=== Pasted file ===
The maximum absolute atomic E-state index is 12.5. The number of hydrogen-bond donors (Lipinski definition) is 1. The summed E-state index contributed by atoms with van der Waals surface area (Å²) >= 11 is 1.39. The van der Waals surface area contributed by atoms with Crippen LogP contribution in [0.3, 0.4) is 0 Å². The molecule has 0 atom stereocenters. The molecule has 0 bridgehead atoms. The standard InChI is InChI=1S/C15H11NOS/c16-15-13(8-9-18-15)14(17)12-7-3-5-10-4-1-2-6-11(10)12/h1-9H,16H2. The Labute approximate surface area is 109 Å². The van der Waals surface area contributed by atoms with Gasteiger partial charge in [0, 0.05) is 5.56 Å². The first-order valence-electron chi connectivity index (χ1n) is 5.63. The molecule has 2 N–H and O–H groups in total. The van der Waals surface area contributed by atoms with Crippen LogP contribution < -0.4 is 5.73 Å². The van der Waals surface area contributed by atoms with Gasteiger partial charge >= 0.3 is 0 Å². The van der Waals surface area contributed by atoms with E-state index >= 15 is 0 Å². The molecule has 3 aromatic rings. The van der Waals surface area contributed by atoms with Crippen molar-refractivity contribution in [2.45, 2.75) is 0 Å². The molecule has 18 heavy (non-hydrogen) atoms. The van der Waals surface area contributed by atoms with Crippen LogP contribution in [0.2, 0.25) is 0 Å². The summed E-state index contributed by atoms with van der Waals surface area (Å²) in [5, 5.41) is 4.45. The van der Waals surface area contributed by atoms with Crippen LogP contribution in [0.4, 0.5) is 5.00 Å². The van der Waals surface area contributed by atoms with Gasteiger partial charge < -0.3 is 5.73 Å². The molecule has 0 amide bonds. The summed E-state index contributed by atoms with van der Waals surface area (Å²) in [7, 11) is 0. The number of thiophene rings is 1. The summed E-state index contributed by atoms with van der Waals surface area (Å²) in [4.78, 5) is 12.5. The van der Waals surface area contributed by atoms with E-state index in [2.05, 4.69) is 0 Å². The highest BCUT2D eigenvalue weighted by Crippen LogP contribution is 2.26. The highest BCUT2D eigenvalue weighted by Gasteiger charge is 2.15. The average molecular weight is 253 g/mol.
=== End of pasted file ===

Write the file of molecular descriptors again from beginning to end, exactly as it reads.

The maximum absolute atomic E-state index is 12.5. The number of hydrogen-bond donors (Lipinski definition) is 1. The summed E-state index contributed by atoms with van der Waals surface area (Å²) >= 11 is 1.39. The van der Waals surface area contributed by atoms with Crippen LogP contribution in [0.3, 0.4) is 0 Å². The molecule has 0 atom stereocenters. The molecule has 0 bridgehead atoms. The standard InChI is InChI=1S/C15H11NOS/c16-15-13(8-9-18-15)14(17)12-7-3-5-10-4-1-2-6-11(10)12/h1-9H,16H2. The Labute approximate surface area is 109 Å². The van der Waals surface area contributed by atoms with Gasteiger partial charge in [0, 0.05) is 5.56 Å². The first-order valence-electron chi connectivity index (χ1n) is 5.63. The molecule has 2 N–H and O–H groups in total. The van der Waals surface area contributed by atoms with Crippen LogP contribution < -0.4 is 5.73 Å². The van der Waals surface area contributed by atoms with Gasteiger partial charge >= 0.3 is 0 Å². The van der Waals surface area contributed by atoms with E-state index >= 15 is 0 Å². The molecule has 3 aromatic rings. The van der Waals surface area contributed by atoms with Crippen molar-refractivity contribution in [2.45, 2.75) is 0 Å². The molecule has 18 heavy (non-hydrogen) atoms. The van der Waals surface area contributed by atoms with Crippen LogP contribution in [0.2, 0.25) is 0 Å². The summed E-state index contributed by atoms with van der Waals surface area (Å²) in [5, 5.41) is 4.45. The van der Waals surface area contributed by atoms with Crippen LogP contribution in [0.4, 0.5) is 5.00 Å². The van der Waals surface area contributed by atoms with Gasteiger partial charge < -0.3 is 5.73 Å². The molecule has 0 amide bonds. The summed E-state index contributed by atoms with van der Waals surface area (Å²) in [7, 11) is 0. The number of thiophene rings is 1. The summed E-state index contributed by atoms with van der Waals surface area (Å²) in [4.78, 5) is 12.5. The van der Waals surface area contributed by atoms with E-state index in [2.05, 4.69) is 0 Å². The highest BCUT2D eigenvalue weighted by Crippen LogP contribution is 2.26. The highest BCUT2D eigenvalue weighted by Gasteiger charge is 2.15. The average molecular weight is 253 g/mol.